Moving From a Crop Camera to a Full Frame Camera.

I purchased my first DSLR in 2007.  A Canon Rebel XT (350D) with 18-55mm & 70-300mm kit lenses.  I had ZERO idea how to use it or any of the theory behind proper photography.  I did have a strong desire to learn.

I would bring it with me everywhere and read as much as I could on forums about how to use the Rebel.

Finally I used a college elective to enroll in an entry level photography course which would teach me the basics of Apertures/Shutter Speeds and how they compliment each other.  They didn’t teach anything about ISO at the time because I think anything over iso 400 at the time was almost unusable.

2572002314_5ce912ebcc_b

One of the first portraits I took with my Canon Rebel XT, 50mm 1.8 and 430EX Flash.

I upgraded to a Canon 20D, 30D, 50D and the 60D that I use today.  All of the cameras I’ve ever owned use what is called a APS-C or “Crop Sensor”.  These sensors are a bit smaller than a traditional camera and part of those drawbacks are that they give you less color definition and less light.  One small advantage is that they give you 1.6x further focal length on your lenses.  Example a 200mm on a Crop Sensor would really be closer to a true 320mm using Canon’s 1.6x Crop Factor.

Canon-EOS-60D-vs-Canon-EOS-6D-size-comparison-2

Notice the much larger mirror on the 6D.

This is great if longer focal lengths is what you want.  But for me I enjoy shooting a lot of landscape and live music photography which really needs better low light capabilities as well as a wider focal length.  The width is much easier to achieve with a Full Frame camera that true to spec of a  35mm film sensor.

crop-sensor-vs-full-frame-with-labels

Let me share an example.  Since I’m currently using a 60D which has an APS-C Crop Sensor, every lens I put on there is really 1.6x further focal length than it actually reads.  So right now I use a Tokina 11-16mm lens almost exclusively for my landscape shots.  This lens was designed specifically for cameras using an APS-C sized sensors.  So if you were to mount on a full frame camera you’d have more of a true 7mm focal length which would give you an almost unusable shot.

tokina-11mm-vignette

Photo Credit: Andrew Reid from ESOHD.com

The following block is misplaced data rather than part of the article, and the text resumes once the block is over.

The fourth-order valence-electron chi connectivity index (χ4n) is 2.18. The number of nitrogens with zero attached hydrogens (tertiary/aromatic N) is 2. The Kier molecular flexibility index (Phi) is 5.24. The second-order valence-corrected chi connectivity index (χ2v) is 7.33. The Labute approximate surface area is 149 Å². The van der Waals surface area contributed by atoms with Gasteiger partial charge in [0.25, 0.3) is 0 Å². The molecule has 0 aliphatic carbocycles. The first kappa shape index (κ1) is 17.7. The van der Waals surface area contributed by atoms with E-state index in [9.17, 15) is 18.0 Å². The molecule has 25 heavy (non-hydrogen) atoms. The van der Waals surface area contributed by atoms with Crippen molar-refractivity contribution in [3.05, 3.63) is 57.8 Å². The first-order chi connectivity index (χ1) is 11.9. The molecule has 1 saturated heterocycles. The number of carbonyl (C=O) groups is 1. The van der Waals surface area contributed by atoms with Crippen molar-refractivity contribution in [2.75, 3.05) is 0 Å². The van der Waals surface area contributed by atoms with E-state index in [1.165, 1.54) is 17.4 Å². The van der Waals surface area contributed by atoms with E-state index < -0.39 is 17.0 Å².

So to recap, I want to go Full Frame for the light and color advantages but the Tokina 11-16 Lens I’m currently using isn’t going to work on that camera.  Anyone want to take a guess on what focal length I’ll need to achieve similar results to my Tokina 11-16 lens?  Hmmmm about 17-25mm.  Fortunately Tokina makes a 16-24mm lens and Canon makes a fantastic 16-35mm lens.

So now that you have a small understanding of the difference between a Crop Sensor and a Full Frame Sensor you can see that it’s a pretty major transition.  My main camera body and favorite lens are going to need to be replaced as a pair.

As you may have read, I had the ability to test out a Full Frame Canon 5D MK3 and Canon 16-35mm 2.8L Lens for a weekend.  I became obsessed with the image quality I was getting and I’m very happy with how the photos came out.  Let me know what you think.

A week or so after I was obsessed with finding a Canon 6D (Canon’s prosumer level full frame camera) with a reasonably low shutter count (similar to mileage on a car) that was within my budget.

After about two weeks of searching high and low, I was able to pick up a Canon 6D and Canon 16-35mm L lens to replace my 60D and Tokina 11-16.

Now I haven’t had a ton of time to test it out but with the 500 shots I’ve taken with it so far I’m blown away.  The colors are more true to life, the high ISO shots are much less grainy than any crop sensor I’ve shot with, and the true 35mm focal lengths are fantastic as well.

I’ll do a full review on the Canon 6D after I’ve had a few weeks to play with it.  Sure I know it’s nothing new.  In fact The Canon 6D MK2 is rumored to come out in Q2 2017, but it’ll be a good article for those considering switching on a budget.

Here are some of the things I sacrified going from my 60D to a 6D.

  1. Rotating Display – This might not sound like much but it was great for protecting the screen when not being use as well as being able to get a preview of your image in those awkward angles you sometimes shoot in.  (Especially if doing long exposures)
  2. The Continuous Drive – The Canon 60D can shoot up to 5.3 full resolution raw images per second.  The Canon 6D just 4.5.  That might not seem like much but if you’re the type of person that shoots actions shots or sports this will make a huge difference.  For me I don’t do much of that, so I’m alright.

That’s really about it.  When I do my full review of the Canon 6D, I’ll make sure to talk about all the new amazing features I love about the 6D but for now I hope you got some good insight if you’re considering moving from a crop sensor camera to a full frame camera.

2 thoughts on “Moving From a Crop Camera to a Full Frame Camera.

    1. jaredchristopherwood Post author

      It’s been fantastic so far. I love shooting and even though my camera bag is pretty huge I carry it with me everywhere!

      Like

      Reply

Leave a Reply

Fill in your details below or click an icon to log in:

WordPress.com Logo

You are commenting using your WordPress.com account. Log Out /  Change )

Google+ photo

You are commenting using your Google+ account. Log Out /  Change )

Twitter picture

You are commenting using your Twitter account. Log Out /  Change )

Facebook photo

You are commenting using your Facebook account. Log Out /  Change )

Connecting to %s